To isolate the pathogen, a few drops of blood taken on the day of admission were added directly to the monolayer cultures of ECV304 cells, a spontaneously transformed cell line derived from human umbilical vein endothelial cells (obtained from S.Y. Kim) (7). After incubation for 24 h, monolayers of ECV304 were maintained in M199 medium containing 10% fetal calf serum and observed daily with an inverted microscope. The infected cells exhibited few cytopathologic changes, displaying only a few rounded cells. On day 28, IFA staining was done by using the convalescent-phase serum of the patient to visualize the rickettsiae. Many intracellular bacteria were observed inside the cells; they were not seen in the staining with control serum. From these results, we tentatively identified our isolated bacterium (strain Inha1), as a member of SFG rickettsiae.
Amplification and sequencing of the 16S rRNA, gltA, ompA, ompB, and sca4 genes were as described by Lee et al. (6). Sequences were aligned by using the multiple-alignment algorithm in the MegAlign software package (Windows version 3.12e; DNASTAR, Madison, WI, USA), and phylogenetic trees were constructed by the neighbor-joining method with the MEGA program (8). Sequences were compared to the sequences with those of 16 reference strains of SFG rickettsiae (9–11). The nucleotide sequence (AY743328) of the 16S rRNA gene was identical to that of R. japonica YH. Inha1 demonstrated 16S rRNA sequence similarities of 95.9%–99.7% to the other strains of SFG rickettsiae. In the phylogenetic tree, Inha1 formed a cluster with R. japonica YH, separate from the other strains of SFG rickettsiae (Figure 2). The nucleotide sequence (AY743327) of the gltA gene of Inha1 showed a high similarity (99.8%) with that of R. japonica YH. The sequence similarities of Inha1 to the other strains of SFG rickettsiae were 93.6%–99.1%.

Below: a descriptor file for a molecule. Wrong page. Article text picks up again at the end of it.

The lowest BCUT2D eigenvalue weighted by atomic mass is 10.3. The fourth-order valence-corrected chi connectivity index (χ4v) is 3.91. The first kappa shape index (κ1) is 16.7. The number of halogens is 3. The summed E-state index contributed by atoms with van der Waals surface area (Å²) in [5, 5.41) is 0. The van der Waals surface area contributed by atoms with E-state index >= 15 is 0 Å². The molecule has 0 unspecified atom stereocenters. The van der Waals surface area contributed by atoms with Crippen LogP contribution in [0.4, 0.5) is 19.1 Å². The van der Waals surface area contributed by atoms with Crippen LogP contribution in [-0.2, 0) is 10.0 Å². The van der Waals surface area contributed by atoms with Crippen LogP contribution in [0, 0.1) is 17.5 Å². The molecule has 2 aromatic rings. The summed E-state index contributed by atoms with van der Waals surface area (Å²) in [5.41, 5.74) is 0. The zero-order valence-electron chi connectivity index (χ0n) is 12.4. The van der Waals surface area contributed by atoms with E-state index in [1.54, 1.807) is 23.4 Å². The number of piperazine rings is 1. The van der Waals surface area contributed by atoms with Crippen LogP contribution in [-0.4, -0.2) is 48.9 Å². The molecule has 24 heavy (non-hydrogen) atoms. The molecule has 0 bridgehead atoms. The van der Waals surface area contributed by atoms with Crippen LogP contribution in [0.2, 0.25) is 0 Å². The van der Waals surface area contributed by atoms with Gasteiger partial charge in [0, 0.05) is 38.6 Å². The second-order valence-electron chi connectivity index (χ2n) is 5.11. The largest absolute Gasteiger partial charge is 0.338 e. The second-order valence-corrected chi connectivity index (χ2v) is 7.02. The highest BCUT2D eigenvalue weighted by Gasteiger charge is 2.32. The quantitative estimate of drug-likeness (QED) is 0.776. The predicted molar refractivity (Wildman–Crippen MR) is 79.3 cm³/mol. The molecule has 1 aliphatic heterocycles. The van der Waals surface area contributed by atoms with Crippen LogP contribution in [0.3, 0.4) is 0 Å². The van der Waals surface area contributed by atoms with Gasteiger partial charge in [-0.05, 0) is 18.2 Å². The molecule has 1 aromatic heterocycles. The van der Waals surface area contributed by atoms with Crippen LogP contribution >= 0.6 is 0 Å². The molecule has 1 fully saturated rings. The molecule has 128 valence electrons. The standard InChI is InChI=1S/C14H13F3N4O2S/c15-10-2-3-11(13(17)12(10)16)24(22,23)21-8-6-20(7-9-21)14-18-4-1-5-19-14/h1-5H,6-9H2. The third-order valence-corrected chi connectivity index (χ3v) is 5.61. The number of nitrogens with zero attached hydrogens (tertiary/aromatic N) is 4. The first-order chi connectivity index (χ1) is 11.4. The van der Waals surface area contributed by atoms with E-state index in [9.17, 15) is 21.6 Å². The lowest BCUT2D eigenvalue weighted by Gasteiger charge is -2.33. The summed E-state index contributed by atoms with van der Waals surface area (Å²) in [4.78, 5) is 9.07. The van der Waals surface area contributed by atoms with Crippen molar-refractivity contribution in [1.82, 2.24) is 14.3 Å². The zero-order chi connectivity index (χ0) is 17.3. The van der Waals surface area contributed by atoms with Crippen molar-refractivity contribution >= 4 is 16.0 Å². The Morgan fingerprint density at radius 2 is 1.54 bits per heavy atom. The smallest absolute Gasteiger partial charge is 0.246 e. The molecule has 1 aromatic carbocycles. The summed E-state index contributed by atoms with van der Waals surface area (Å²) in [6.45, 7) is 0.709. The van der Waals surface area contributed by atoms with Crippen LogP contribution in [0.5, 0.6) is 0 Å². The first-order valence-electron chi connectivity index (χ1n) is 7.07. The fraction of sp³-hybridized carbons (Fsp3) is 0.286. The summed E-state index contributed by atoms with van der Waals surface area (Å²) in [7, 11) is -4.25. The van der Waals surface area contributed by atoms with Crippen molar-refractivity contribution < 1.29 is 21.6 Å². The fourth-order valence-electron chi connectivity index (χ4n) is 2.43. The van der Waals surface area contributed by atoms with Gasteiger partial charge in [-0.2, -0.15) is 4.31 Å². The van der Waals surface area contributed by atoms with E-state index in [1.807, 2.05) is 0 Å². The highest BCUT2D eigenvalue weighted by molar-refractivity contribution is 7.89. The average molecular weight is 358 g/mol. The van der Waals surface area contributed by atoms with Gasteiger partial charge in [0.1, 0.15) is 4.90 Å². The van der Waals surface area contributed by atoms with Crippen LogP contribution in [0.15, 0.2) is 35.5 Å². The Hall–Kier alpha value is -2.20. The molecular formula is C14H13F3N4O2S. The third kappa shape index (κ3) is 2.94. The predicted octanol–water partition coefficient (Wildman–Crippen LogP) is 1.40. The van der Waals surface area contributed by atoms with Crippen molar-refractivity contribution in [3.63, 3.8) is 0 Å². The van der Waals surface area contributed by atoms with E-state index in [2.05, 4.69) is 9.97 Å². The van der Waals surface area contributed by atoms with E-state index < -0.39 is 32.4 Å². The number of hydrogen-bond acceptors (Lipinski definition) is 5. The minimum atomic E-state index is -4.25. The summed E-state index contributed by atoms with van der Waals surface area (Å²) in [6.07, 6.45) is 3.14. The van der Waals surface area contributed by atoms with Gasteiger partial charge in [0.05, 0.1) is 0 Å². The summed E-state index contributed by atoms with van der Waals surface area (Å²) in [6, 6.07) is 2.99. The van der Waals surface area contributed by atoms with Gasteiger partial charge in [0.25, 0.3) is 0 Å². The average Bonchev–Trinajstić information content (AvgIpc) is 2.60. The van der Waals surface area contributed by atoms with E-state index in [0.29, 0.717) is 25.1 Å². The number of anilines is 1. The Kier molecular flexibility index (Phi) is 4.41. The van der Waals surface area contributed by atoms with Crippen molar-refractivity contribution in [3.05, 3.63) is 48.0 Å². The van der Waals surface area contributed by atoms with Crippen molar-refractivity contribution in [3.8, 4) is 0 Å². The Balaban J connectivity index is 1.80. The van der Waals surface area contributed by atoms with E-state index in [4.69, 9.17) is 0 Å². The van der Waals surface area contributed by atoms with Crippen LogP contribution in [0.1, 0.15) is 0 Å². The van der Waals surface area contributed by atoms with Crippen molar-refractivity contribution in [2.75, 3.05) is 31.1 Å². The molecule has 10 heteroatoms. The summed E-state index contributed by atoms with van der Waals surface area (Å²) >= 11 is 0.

The nucleotide sequence of the ompA, ompB, and sca4 of Inha1 strain also showed a high similarity to R. japonica YH and the sequence similarities to R. japonica YH were 100, 99.9, and 99.9%, respectively.
To identify the isolate at species level, we determined the sequence of five genes that have been used for the phylogenetic classification of rickettsiae (9–14). The sequences are identical or highly homologous to those of R. japonica. Although the sequence similarity of the gltA gene of Inha1 strain to R. japonica YH was 99.8%, the other 4 genes show sufficient similarity to fulfill the criteria suggested by Fournier et al. (9).
R. japonica was first isolated in Japan from human patients and ticks (15). The isolation of R. japonica in South Korea is not surprising because of the geographic proximity of South Korea to Japan. Furthermore, among 4 SFG rickettsiae detected in Korean ticks, 3 strains were highly homologous to R. japonica (6). Therefore, R. japonica may be the most dominant SFG rickettsiae distributed in South Korea, and the geographic distribution of R. japonica may be more widespread than previously known. However, other SFG rickettsiae, including R. sibirica, may be present in northeastern Asia. To clarify this issue, more strains of SFG rickettsiae must be isolated from other locations within SouthKorea.
Dr Chung is a member of the Korean Society of Infectious Diseases. His primary research interests are infections by intracellular organisms, especially Rickettsia and Plasmodium falciparum.
This work was supported by a grant from Korea Center for Disease Control and Prevention in 2005.
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- Figure 1. Skin findings of the patient. A small eschar (arrow) on the chest with erythematous rash (A) and petechiae (B) were observed.
- Figure 2. Phylogenetic tree based on 16S rRNA gene sequences (A) and gltA gene sequences (B) of the isolated rickettsial strain (Inha1). The phylogenetic tree was constructed by the neighbor-joining method...
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Jae-Seung Kang, Department of Microbiology and Research Institute of Medical Science, Inha University College of Medicine, Incheon 400-712, Republic of Korea